Through a new series of panels offered by the Office of Career Strategy, students can get a taste of five different career paths before applying for jobs.
The series — called “What Is … ” — included six events to introduce students to five different industries: education, finance, consulting, non-profit and engineering, which was the subject of two panels. The panels, which began at the end of August and ended two weeks ago, featured professionals working in relevant fields who shared their work experiences and answered questions from students. Jeanine Dames, OCS director and associate dean of Yale College, said the series was scheduled before many campus recruiting events in order to expose students to different fields before they began meeting with employers.
“In creating this series for Yale, the intention was to introduce various industries before students started the application process, and thereby show students what it is really like to work in these industries, ” Dames said. “Each program was a panel of representatives — mostly alumni — from organizations across that industry to show an honest snapshot of what it is like to work there.”
OCS Assistant Director Stephanie Waite, who organized the “What is Education” session, said panelists’ topics spanned from teaching to operations to policy work. In addition to presenting their various roles, Waite said, the panelists also spoke anecdotally, discussing the greatest rewards and challenges in their positions, and offering advice for current students interested in pursuing education careers.
Brian Frenette, OCS associate director and organizer of the two “What is Engineering” events, said panelists were selected to offer a wide range of perspectives and to give the panels as broad a scope as possible. The first engineering panel focused on software engineering and programming, while the second centered on chemical, mechanical and electrical engineering. The events featured professionals from Facebook, Google and Bloomberg LP, among others.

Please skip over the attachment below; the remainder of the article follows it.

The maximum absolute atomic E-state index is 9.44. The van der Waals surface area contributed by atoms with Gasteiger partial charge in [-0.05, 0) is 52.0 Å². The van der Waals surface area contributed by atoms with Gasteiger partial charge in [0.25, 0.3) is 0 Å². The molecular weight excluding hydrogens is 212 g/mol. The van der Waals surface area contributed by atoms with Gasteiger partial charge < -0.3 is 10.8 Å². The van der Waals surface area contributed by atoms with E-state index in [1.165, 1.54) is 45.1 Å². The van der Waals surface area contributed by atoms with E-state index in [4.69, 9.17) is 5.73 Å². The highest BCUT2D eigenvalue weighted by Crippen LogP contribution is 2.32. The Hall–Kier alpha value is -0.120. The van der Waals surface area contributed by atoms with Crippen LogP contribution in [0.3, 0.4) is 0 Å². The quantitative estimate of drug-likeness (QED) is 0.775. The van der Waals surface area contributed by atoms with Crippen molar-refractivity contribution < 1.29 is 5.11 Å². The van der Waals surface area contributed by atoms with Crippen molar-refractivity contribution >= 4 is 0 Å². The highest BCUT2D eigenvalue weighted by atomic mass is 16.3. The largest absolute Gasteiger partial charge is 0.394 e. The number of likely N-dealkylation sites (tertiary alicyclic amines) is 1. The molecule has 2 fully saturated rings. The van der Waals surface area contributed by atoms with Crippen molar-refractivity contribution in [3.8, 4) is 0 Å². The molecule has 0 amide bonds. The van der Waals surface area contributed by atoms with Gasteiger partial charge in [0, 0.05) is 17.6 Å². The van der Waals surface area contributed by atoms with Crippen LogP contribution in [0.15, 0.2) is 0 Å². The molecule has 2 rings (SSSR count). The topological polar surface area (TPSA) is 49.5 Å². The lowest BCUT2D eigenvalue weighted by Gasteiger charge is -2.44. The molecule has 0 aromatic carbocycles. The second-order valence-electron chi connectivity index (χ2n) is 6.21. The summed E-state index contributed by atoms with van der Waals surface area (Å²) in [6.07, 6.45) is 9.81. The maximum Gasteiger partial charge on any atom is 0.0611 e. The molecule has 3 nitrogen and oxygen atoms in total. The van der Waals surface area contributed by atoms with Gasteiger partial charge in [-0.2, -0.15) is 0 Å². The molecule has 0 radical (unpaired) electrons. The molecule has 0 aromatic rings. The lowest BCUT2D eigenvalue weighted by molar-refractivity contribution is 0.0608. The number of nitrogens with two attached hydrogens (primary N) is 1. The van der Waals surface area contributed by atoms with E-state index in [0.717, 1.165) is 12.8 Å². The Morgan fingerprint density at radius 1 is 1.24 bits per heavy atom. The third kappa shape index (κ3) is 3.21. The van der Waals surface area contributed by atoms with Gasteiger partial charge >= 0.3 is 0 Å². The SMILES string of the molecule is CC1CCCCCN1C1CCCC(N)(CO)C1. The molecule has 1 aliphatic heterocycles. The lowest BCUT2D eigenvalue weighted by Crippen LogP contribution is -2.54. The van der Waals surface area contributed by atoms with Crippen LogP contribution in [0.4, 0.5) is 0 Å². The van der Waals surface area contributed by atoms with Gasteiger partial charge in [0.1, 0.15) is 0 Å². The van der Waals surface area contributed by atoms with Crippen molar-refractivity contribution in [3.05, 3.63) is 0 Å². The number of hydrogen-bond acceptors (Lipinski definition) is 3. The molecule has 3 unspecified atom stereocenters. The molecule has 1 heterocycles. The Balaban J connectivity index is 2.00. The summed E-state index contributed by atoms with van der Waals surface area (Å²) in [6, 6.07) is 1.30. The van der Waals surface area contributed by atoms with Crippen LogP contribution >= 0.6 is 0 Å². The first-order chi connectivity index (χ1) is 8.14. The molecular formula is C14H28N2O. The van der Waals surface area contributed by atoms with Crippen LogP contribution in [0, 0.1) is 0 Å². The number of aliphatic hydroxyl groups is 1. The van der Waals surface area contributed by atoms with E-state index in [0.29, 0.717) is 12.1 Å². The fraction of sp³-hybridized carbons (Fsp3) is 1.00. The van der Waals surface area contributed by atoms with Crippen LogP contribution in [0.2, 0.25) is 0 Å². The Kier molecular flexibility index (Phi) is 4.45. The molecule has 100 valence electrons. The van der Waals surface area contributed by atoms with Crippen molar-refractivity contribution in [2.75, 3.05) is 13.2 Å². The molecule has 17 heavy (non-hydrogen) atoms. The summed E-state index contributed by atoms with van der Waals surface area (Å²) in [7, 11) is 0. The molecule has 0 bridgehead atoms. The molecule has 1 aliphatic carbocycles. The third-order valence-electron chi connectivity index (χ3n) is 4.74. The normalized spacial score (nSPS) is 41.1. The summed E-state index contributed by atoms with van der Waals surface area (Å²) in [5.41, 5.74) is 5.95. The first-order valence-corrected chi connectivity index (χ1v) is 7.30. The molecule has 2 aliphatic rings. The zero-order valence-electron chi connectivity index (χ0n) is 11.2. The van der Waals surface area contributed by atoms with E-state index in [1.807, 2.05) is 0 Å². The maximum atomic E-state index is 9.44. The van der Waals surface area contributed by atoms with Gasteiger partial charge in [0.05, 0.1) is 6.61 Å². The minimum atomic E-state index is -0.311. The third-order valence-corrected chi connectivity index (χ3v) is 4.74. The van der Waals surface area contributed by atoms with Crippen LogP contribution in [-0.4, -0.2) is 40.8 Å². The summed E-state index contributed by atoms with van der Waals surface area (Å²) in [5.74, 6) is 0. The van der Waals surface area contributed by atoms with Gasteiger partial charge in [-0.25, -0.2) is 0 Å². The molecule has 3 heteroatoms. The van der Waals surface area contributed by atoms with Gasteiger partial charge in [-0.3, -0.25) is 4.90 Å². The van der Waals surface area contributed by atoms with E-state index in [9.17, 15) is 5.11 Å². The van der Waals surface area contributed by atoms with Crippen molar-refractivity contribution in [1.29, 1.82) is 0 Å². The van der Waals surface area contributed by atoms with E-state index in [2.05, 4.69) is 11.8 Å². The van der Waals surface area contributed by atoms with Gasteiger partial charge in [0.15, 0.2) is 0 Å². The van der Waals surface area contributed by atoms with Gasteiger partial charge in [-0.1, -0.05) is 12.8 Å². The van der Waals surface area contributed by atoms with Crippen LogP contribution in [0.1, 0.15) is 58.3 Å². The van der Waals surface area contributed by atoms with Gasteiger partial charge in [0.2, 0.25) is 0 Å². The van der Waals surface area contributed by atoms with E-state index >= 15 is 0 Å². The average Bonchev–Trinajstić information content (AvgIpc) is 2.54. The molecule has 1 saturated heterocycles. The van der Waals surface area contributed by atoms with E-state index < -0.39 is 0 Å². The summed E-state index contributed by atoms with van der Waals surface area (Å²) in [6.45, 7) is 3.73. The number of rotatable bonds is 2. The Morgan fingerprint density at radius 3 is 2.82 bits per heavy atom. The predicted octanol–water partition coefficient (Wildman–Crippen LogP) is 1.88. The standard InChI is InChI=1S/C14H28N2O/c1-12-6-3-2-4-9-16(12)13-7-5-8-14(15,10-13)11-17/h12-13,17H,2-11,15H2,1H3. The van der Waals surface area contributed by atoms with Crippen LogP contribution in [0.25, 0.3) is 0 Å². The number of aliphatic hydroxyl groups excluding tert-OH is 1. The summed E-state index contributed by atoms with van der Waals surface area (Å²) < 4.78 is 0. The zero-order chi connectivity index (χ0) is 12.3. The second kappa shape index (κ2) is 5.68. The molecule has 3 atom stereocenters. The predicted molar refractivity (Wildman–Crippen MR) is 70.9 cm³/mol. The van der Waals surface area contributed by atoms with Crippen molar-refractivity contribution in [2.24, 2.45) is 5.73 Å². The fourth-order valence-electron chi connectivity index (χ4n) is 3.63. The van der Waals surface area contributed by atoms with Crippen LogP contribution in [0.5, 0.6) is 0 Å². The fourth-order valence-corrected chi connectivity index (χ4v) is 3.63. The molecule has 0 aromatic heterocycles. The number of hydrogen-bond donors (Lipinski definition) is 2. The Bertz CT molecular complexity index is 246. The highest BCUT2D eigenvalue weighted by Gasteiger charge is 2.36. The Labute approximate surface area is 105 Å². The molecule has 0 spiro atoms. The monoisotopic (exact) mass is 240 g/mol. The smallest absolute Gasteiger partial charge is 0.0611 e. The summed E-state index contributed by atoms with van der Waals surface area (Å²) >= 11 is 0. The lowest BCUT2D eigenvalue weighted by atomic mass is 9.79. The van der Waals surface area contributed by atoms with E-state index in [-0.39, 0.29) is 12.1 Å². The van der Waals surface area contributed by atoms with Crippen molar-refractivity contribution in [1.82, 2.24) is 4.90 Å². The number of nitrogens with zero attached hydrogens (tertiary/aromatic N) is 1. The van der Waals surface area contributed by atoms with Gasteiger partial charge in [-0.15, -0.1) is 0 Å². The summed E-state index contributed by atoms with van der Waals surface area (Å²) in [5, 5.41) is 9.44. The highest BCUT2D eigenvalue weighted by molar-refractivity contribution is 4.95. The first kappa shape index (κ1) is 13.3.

“‘Engineering’ is such a sweeping area, professionally speaking, and therefore it is important to understand that each panel was designed to offer insight into a specific and targeted aspect within the field,” Frenette said, adding that he hopes to host similar panels on other engineering fields in the future.
Nedgine Paul ’08 -— the co-founder and CEO of Anseye Pou Ayiti, which means “Teach For Haiti” in Haitian Creole and a panelist at the “What is Education” event — said she encouraged attendees to understand how a career in education intersects with other sectors including law, policy, social entrepreneurship and healthcare. Paul said she addressed questions ranging from “Should everyone interested in education start their career as a classroom teacher?” to “What are charter schools?”
“My experiences at Yale have shaped my career path in several ways, so it was great to connect with current students and share some lessons I have learned along the way,” Paul said, adding that the panel was helpful not only in bringing up ideas related to education, but also in offering concrete ways for students to get involved.
Four students interviewed spoke positively about OCS’ goal in hosting the events, though none attended the panels. Amber Tang ’18 thought the series would be helpful because students could get advice on real-life experiences, though it can be difficult to find time for such sessions with many things happening on campus.
Nathan Ewing-Crystal ’19 said such events hosted by OCS will become more valuable as he progresses through his Yale career.
“I think [the series] will be useful when I become a senior, trying to figure out what to do with my life and what directions to possibly go into,” he said.
OCS will continue to organize “What Is … ” panels next semester that highlight other industries.